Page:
Cover letters are tricky. They can either be your best friend or your worst enemy. Some people are very familiar with writing cover letters, but more often than not people seem to have trouble writing them. In the following post I will do my best to give some basic background, information, and advice about writing cover letters.
Why make a cover letter?
A cover letter is a great place to expand on your resume, talk about some of the stuff you didn’t include on your resume, and display your writing skills. When employers read a cover letter they like it to be interesting, original, informational, and concise. A well-written cover letter can make a huge difference when applying for a position. I’ve heard about scenarios where companies have opened up a position to hire someone because they had such a great cover letter. Whether an application asks for a cover letter or not, it is always a good idea to include one with your resume. A cover letter is the extra effort that could tip the scales in your favor.
What to include in a cover letter?
There are many ways to write a cover letter, but the most common cover letter format typically includes an introduction paragraph, one to two body paragraphs, and a closing paragraph. This is the format that I will be focusing on for the remainder of this post and my next post.
In my opinion, the introduction paragraph is the hardest part about the entire cover letter. In the introduction paragraph you want to tell them what you want, how you heard about the position, and why the position is especially exciting for you. Telling them what you want and how you heard about the position is easy enough. Telling them why the position especially interests you can be a struggle. You want to make it personal and tell them why you want to work there, but you don’t want to talk about how the position will only benefit you. For example, saying, “I would like to apply to the gardener position because I come from a long line of gardeners and I have always had a passion for taking care of plants” is a reasonable answer. On the other hand, saying, “I would like to apply for the gardener position because it is close to my house and pays very well” is not an acceptable statement in a cover letter. You may want to talk about how you’ve used the product they sell before and you have been impressed with it, or how you really want to apply yourself to the work they do. There are many ways to approach this paragraph, but when you are a recent graduate who just wants any entry-level position it can be challenging.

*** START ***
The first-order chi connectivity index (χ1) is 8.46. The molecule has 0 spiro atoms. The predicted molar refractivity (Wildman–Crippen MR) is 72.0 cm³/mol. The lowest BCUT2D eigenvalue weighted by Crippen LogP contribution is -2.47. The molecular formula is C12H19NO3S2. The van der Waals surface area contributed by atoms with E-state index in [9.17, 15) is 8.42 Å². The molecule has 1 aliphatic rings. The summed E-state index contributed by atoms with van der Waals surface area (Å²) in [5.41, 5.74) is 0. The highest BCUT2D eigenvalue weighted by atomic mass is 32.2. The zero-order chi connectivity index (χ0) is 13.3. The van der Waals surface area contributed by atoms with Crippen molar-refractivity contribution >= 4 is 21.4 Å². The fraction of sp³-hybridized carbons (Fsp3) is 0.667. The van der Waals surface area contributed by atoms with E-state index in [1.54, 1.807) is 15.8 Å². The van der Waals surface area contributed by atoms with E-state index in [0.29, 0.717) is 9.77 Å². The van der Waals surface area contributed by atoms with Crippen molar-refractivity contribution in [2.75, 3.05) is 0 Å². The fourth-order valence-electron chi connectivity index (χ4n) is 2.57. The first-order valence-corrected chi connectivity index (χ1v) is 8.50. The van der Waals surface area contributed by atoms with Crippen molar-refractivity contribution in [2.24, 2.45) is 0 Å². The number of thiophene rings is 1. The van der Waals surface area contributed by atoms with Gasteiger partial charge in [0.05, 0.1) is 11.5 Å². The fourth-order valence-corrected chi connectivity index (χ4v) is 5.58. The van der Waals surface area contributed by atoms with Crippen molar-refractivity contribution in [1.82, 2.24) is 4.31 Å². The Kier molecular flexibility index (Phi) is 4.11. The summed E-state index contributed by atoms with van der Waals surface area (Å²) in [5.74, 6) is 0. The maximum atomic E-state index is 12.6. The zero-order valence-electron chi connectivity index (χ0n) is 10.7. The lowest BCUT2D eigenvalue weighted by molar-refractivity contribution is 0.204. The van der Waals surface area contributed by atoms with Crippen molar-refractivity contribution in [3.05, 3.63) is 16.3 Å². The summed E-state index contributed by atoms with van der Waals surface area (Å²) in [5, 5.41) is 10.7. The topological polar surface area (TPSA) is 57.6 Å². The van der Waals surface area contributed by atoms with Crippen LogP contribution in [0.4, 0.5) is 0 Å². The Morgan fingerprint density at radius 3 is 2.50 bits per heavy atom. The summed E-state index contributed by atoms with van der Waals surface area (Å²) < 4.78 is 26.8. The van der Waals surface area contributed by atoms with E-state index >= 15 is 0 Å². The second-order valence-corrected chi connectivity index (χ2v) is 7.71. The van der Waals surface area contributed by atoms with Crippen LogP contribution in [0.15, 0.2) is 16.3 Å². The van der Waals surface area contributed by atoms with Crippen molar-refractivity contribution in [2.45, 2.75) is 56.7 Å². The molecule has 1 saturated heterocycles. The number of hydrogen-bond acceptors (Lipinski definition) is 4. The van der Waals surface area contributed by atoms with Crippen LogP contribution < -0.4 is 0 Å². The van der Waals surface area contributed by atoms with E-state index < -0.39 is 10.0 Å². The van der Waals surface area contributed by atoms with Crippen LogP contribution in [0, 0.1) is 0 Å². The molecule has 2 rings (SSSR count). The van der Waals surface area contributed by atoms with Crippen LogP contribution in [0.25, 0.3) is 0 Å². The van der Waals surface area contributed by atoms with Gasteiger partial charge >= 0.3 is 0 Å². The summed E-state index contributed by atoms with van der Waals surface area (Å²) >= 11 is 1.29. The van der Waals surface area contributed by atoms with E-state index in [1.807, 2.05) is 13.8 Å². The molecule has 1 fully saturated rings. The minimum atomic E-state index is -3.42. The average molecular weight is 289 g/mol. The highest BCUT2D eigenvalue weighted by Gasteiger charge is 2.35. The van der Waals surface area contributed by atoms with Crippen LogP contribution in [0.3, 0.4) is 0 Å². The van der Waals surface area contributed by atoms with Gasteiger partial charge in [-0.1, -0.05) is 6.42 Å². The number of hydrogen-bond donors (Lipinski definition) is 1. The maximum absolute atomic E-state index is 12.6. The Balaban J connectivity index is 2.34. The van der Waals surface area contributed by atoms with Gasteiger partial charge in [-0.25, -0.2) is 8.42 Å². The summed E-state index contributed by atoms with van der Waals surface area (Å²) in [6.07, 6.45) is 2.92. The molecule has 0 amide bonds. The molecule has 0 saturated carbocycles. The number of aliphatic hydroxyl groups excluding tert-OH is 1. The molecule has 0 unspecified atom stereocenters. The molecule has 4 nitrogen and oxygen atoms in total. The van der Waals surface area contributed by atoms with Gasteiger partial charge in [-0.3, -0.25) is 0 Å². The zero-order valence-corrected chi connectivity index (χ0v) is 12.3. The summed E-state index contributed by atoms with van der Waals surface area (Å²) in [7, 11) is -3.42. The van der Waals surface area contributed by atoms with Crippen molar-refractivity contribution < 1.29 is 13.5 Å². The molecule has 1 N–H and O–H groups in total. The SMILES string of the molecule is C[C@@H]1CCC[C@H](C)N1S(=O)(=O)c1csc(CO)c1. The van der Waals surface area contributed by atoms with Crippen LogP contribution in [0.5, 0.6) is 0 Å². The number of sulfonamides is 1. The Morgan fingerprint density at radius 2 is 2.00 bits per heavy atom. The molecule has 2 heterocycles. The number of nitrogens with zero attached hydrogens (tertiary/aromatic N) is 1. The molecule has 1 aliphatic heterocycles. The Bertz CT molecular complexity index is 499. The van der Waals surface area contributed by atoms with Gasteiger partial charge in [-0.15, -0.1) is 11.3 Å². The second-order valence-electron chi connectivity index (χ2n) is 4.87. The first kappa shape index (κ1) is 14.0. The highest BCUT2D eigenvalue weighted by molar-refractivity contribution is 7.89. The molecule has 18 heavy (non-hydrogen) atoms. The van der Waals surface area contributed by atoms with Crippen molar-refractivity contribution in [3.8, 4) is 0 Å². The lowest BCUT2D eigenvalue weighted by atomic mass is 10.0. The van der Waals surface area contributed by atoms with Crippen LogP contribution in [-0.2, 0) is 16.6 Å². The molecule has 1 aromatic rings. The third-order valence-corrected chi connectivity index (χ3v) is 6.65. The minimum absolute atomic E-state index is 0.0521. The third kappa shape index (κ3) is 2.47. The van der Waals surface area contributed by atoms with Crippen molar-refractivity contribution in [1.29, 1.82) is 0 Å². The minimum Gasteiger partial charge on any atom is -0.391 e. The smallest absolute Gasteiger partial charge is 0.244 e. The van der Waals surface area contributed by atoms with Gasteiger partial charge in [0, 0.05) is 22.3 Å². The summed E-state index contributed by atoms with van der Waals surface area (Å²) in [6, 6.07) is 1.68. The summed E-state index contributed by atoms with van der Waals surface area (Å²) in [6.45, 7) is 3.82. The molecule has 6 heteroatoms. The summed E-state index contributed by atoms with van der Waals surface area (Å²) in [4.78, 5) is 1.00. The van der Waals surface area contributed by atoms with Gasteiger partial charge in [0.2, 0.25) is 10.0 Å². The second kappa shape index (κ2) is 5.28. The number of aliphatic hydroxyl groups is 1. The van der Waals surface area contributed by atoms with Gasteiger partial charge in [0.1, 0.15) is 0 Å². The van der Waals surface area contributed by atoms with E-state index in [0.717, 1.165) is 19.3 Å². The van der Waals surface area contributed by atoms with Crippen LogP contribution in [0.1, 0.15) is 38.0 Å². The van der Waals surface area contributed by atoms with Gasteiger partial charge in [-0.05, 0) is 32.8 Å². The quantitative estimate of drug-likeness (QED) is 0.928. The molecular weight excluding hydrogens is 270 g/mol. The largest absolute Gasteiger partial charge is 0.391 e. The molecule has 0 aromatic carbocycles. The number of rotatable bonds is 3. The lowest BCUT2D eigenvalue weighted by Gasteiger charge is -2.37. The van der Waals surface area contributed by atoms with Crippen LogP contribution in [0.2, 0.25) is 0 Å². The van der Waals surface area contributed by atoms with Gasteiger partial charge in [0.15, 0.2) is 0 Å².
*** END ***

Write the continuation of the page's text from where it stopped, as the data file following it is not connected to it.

Hopefully this post has given you a good introduction to the basics of cover letters. Keep checking in to see my next posts about the body paragraph and closing paragraph and good luck in your job search!
Of Possible Interest: